When people envision a charge of driving under the influence (DUI), they usually picture a person driving a car or truck down the road while impaired by alcohol or drugs. Interestingly, the law in Arizona says a bit more about what a DUI charge might involve. A.R.S. 28-1381A states that it is against the law not only to drive while under the influence, but also to be in “actual physical control” of a vehicle.” The next question, of course, is what that phrase means.
What we find is that the answer is not always simple. Here are some of the considerations for a jury in determining whether an allegedly impaired person is in actual physical control of their vehicle within the meaning of the statute:
- Whether the engine was running?
- The location of the key.
- The location of the driver at the time he or she was found in the vehicle.
- Whether the person was awake or asleep.
- The location of the vehicle, that is, where it was stopped.
- Whether the headlights were on or off.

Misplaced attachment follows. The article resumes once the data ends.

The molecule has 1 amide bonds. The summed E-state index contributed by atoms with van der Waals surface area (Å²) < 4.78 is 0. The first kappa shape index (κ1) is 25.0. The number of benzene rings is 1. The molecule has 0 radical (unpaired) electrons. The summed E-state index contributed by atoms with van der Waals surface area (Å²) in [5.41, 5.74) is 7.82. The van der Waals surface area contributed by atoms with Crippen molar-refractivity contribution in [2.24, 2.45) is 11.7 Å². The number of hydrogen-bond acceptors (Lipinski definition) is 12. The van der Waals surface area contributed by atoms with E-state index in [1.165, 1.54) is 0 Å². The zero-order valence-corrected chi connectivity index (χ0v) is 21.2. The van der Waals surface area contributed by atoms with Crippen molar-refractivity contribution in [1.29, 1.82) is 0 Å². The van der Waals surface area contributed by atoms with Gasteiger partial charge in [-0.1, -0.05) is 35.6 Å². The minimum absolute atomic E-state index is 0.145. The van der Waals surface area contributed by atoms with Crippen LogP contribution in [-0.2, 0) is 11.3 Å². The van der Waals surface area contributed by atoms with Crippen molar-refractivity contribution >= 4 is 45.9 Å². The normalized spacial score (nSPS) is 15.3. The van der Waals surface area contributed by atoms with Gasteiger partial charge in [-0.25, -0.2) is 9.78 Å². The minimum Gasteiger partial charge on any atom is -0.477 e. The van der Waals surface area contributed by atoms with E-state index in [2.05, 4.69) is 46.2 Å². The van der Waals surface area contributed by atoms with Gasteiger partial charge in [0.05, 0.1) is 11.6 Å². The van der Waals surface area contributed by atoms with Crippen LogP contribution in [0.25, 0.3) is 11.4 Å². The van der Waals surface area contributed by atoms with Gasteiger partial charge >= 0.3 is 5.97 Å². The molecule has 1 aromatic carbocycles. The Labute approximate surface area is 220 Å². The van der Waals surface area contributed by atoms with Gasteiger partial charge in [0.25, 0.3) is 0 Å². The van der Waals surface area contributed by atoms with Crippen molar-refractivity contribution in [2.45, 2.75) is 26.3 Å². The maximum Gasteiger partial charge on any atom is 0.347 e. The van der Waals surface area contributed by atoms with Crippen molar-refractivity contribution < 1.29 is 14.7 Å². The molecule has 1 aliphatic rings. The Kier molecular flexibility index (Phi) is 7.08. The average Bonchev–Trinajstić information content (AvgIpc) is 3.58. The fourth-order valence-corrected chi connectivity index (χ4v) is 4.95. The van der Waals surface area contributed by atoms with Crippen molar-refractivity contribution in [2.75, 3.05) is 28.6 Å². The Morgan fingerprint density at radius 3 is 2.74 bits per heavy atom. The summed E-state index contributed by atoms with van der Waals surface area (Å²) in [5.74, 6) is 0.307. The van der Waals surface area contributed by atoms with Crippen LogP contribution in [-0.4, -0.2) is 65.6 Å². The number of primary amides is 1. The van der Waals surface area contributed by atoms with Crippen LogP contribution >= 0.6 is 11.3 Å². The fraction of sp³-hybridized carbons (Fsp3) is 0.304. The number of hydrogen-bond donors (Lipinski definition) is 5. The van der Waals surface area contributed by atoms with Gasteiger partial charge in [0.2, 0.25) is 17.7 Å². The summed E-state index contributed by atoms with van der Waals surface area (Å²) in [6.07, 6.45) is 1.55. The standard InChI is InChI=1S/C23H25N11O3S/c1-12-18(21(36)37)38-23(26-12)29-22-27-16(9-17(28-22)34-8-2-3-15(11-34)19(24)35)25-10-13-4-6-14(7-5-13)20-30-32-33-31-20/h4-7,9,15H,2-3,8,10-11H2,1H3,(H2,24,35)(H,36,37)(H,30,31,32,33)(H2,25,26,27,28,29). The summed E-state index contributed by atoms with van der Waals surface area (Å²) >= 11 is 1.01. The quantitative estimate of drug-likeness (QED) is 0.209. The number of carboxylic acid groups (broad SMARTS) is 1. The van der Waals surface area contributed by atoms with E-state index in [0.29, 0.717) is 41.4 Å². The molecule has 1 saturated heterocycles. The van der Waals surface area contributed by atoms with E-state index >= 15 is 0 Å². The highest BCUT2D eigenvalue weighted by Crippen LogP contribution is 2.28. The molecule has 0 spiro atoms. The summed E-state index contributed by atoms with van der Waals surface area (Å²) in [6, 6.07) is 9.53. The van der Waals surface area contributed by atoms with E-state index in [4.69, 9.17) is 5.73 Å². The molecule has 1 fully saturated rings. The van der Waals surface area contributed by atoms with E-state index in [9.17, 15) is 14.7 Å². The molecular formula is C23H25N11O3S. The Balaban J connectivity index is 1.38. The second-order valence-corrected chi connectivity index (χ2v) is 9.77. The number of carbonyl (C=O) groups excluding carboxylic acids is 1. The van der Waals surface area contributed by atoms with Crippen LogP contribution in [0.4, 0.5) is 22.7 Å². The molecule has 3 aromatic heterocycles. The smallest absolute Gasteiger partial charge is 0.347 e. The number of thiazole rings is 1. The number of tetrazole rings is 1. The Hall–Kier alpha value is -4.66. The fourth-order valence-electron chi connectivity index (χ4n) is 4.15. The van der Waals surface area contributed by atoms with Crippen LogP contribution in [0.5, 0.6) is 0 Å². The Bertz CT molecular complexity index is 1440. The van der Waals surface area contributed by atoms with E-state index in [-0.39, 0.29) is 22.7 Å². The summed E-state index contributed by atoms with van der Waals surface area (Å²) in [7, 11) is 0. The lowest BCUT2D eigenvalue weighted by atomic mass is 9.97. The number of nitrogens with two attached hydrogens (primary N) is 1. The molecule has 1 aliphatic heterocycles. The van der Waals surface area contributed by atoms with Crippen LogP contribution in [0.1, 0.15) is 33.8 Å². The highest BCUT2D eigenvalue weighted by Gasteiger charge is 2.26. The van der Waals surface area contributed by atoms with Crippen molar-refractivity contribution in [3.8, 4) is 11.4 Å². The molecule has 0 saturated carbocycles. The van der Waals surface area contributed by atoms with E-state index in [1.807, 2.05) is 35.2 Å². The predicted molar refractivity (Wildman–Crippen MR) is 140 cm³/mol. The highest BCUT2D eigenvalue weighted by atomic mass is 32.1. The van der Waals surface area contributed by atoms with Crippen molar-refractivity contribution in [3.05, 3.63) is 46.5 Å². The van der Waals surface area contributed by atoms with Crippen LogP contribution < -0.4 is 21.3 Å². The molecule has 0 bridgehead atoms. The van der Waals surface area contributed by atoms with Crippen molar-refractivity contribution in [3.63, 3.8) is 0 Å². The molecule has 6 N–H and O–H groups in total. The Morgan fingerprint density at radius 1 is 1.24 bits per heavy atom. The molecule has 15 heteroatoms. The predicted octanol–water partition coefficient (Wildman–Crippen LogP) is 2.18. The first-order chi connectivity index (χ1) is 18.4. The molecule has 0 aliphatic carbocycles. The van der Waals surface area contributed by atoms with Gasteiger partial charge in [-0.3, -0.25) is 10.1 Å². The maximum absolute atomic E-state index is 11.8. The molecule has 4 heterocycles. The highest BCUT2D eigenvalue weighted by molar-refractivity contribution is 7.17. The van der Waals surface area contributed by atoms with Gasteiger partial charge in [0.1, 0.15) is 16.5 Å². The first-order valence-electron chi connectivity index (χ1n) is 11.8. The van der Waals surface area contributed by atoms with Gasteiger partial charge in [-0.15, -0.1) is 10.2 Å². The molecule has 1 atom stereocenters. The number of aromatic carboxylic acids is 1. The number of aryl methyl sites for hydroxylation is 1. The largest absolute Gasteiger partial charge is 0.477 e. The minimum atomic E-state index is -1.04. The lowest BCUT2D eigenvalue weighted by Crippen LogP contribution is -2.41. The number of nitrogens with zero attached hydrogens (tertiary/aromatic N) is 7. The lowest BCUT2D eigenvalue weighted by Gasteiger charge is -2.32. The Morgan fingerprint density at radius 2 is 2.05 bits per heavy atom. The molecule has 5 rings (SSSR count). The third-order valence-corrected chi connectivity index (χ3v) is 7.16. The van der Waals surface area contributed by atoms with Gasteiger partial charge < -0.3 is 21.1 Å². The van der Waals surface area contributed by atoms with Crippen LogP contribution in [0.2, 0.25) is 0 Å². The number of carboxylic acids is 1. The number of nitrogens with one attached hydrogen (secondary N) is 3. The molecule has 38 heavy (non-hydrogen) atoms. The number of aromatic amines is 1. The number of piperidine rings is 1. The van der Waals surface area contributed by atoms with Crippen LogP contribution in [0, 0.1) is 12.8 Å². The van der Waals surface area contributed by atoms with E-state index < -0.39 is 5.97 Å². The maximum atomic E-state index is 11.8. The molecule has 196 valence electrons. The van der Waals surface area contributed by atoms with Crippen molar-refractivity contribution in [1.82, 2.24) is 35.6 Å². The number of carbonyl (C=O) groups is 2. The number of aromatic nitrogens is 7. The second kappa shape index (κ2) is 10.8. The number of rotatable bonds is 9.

- Whether the heat or air conditioner was running.
- What was the time of day?
- Did the defendant provide an explanation of the circumstances shown by the evidence?
These are merely examples of some of the factors that a jury may consider when deliberating on the issue of actual physical control. The test, in broad terms, involves an examination of the totality of the circumstances, and a determination of whether the defendant’s current or anticipated control of the vehicle presented a danger to himself or others at the time.
In a recent case handled by this office, a man was charged with DUI for being in actual control of a vehicle with a blood alcohol content in excess of 0.20. He was charged with DUI, DUI with a BAC of 0.08 or greater, and super extreme DUI. The facts of the case were fairly simple. The man was parked on the side of the road and was texting his friend to come get him because he had been drinking and recognized that he should not be driving. When the police arrived, they apparently placed their own spin on the situation, and assumed the man was going to drive, even though they admitted that when they approached, he was texting and not driving. The jury was not convinced that the state had met its burden and found the defendant not guilty on all counts. Just another example of how the right DUI lawyer can make a difference in your case.
Law Offices of David A. Black
40 North Central Avenue #1850
Phoenix, AZ 85004